Curious Minds offers a light mystery to those who are looking for a quick, enjoyable read. The narrative was very laid back with quirky characters that you’ll either take to easily or frown upon with quizzical brows. I found myself forgiving the less than realistic antics of an eccentric billionaire for reasons other than he was a hoot. He was stoic and dry at times that he doesn’t realize he was being unintentionally funny. Though, I should include a disclaimer that you’ll have to suspend disbelief more often with this story. Because the authors took liberties with their characterization of Moon and Knight, it was sometimes too unbelievable even for fiction. But I, for one, didn’t mind it too terribly.

There’s a lot to look forward to in this series, I think. I enjoyed the light mystery it offers, the humor, and the little insight on how the Federal Reserves works. And I can’t wait to see what this duo will get up to! They’re the perfect pairing personality wise. Moon takes herself way too seriously while Knight has a way of keeping cool under incredible pressure. I do feel like a romance is brewing, but not too much or too fast. Whatever’s in store with these two, rest assured, I’ll be at the bookstore come release day for the second book!

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[628]: She’s Not There


She’s Not There

by Joy Fielding

Double Day Canada                                                                                       February 23, 2016

I was in a reading rut. A hell I would not wish on my fond enemy. But on Saturday, I finally found reprieve. She’s Not There threw the proverbial raft to save me from an ocean of misery.

About the book

It’s been 15 years since Caroline’s daughter disappeared from her crib at a hotel in Mexico on their 10th year wedding anniversary. Every year on the day of her disappearance, she’s had to deal with the guilt and the shame that the entire world has made her feel. The world hasn’t forgiven her. She hasn’t forgiven herself. And yet, she’s never lost hope. So when she receives a phone call from a girl who claims that she might be her long-lost daughter, she followed her instinct and flew to Canada to meet her. But she didn’t show up. Days later, she showed up at her doorstep in San Diego and threw her life into a frenzy. Old wounds and old hurts will be opened. Lili’s appearance might very well widen the distance between Caroline and her oldest daughter’s already difficult relationship. But Caroline will face anything – even being hounded by the media – just for a chance to finally find out the truth, absolve her of guilt, and to be reunited with a piece of her heart that’s been missing for 15 years.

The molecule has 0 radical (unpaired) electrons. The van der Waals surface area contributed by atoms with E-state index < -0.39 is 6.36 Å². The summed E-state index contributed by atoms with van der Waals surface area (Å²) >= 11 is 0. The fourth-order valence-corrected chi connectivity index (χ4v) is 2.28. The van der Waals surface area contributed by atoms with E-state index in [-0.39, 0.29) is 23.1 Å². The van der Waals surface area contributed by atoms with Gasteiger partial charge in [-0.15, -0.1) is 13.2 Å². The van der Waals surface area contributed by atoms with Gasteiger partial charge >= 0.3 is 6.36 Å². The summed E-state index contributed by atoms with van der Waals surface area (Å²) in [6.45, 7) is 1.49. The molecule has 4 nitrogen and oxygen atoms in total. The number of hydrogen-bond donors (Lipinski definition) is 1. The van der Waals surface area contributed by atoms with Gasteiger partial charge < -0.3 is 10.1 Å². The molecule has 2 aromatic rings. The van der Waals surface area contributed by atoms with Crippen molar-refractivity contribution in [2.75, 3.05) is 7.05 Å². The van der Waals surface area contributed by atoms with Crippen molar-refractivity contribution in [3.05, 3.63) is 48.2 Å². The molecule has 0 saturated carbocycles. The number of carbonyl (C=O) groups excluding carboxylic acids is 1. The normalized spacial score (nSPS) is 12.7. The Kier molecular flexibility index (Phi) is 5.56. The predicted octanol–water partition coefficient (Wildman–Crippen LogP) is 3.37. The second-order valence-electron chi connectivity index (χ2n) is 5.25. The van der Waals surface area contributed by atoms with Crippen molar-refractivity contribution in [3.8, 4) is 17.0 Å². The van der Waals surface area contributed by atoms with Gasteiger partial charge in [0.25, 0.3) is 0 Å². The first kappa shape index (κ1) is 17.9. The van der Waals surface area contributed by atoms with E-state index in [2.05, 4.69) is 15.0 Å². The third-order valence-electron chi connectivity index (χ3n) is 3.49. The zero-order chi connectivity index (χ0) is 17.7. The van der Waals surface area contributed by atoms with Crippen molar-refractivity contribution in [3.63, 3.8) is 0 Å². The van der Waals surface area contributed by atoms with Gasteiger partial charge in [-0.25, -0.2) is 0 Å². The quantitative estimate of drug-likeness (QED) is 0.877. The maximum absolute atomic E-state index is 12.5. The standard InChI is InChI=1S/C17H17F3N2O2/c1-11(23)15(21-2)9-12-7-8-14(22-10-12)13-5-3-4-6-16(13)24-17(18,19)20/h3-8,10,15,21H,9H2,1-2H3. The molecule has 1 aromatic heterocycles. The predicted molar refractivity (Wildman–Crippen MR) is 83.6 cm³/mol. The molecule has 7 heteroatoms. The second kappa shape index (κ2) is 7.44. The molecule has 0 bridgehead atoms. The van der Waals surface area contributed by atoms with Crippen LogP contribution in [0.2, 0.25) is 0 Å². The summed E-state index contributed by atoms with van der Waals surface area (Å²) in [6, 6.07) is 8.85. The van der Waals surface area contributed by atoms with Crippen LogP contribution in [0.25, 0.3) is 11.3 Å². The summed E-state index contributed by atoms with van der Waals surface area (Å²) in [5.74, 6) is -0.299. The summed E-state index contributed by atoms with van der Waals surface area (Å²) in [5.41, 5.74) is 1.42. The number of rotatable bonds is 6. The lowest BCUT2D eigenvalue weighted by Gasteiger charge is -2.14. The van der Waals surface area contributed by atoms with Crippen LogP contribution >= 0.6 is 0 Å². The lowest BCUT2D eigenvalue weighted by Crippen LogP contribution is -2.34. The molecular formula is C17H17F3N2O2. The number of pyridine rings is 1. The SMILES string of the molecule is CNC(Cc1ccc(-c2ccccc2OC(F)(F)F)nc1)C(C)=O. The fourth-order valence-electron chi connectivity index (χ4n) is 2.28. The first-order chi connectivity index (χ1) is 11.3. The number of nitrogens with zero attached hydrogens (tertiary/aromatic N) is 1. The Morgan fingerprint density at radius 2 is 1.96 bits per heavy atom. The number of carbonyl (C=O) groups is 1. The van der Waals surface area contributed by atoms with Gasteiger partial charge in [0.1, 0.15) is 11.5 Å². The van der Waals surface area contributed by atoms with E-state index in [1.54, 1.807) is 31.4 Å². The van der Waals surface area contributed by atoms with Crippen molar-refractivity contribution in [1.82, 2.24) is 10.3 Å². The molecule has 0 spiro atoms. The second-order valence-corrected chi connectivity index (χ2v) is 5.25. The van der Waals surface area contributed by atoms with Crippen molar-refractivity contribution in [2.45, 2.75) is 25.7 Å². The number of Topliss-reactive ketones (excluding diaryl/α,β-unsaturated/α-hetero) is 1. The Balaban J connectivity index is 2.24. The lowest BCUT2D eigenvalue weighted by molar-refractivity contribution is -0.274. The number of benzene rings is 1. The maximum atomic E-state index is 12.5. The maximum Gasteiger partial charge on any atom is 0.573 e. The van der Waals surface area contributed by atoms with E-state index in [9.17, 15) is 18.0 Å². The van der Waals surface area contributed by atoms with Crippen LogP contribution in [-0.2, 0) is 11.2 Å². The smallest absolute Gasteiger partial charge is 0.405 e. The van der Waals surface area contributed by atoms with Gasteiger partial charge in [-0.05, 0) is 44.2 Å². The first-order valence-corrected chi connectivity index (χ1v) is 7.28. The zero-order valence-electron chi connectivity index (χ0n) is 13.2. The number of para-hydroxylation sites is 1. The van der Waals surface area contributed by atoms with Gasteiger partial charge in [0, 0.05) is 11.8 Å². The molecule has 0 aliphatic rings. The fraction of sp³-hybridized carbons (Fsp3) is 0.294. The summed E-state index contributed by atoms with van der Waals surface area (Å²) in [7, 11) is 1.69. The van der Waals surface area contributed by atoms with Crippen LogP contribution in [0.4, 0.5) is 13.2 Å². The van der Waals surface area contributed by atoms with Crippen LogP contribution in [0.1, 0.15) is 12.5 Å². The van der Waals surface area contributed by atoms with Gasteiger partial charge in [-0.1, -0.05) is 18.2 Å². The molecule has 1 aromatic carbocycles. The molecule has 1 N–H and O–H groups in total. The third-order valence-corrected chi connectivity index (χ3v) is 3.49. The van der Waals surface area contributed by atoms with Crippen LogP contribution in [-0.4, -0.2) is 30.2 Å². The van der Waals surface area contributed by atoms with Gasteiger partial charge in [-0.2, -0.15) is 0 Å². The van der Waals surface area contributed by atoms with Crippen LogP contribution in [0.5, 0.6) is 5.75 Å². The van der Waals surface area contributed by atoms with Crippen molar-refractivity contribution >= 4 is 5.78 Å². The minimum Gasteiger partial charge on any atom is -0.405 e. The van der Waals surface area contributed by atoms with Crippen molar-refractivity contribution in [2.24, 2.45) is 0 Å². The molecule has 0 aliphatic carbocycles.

My Thoughts

Joy Fielding perfectly captures a parent’s worst nightmare in her latest work. While I never would leave my kids in a hotel room all to themselves (especially at such young ages), she shows how easily it was for Caroline to succumb to her then husband’s reassurances that everything was fine. Caroline took the brunt of the blame and the ridicule that the world threw their way. Never mind, that it was her husband’s suggestion to leave the kids in their room while they  dined with their friends. Never mind that her husband only stayed a week longer than her three months waiting for word from the authorities. She was unfairly scrutinized to within an inch of her life. But even if I was angered by this, I can’t help but feel that Caroline did have a victim complex. She didn’t speak up. She didn’t cry foul. She took all of the injustices in stride. She even took the abuse from her oldest daughter. I don’t know if it was because they already had a precarious relationship to begin with, but the tension between the two never let up over the years.

This book made me go through a tumult of emotions for all the characters involved. I was angered by the ex-husband who lied when he said he checked out the kids when he didn’t; I was mad at the world who cast the stone at Caroline; I was even mad at the tempestuous older daughter who was difficult from the get go.

She’s Not There was a one-sitting read for me. I read it with ease all thanks to Joy’s effortless writing. I recommend this to those who enjoys light psychological thriller and an emotional powerhouse. This book gave voice to a resonating nightmare that I bury at the back of my mind every time I leave my 14-year-old and my 9-year-old at home. I always tell them to set the house alarm. Lock the doors. Don’t answer the phone from an unfamiliar number, and never, ever answer the door when someone knocks and we’re not home. It’s that sick feeling I always get whenever I’m not around my kids.

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[612]: He Will Be My Ruin by KA Tucker

25814244 Atria Books | February 2nd, 2016
Source: Publisher | ARC, paperback 340 pp
Adult Fiction | Mystery
Rating: 4 out of 5 Stars

Twenty-eight-year-old Maggie Sparkes arrives in New York City to pack up what’s left of her best friend’s belongings after a suicide that has left everyone stunned. The police have deemed the evidence conclusive: Celine got into bed, downed a bottle of Xanax and a handle of Maker’s Mark, and never woke up. But when Maggie discovers secrets in the childhood lock box hidden in Celine’s apartment, she begins asking questions. Questions about the man Celine fell in love with. The man she never told anyone about, not even Maggie. The man who Celine herself claimed would be her ruin.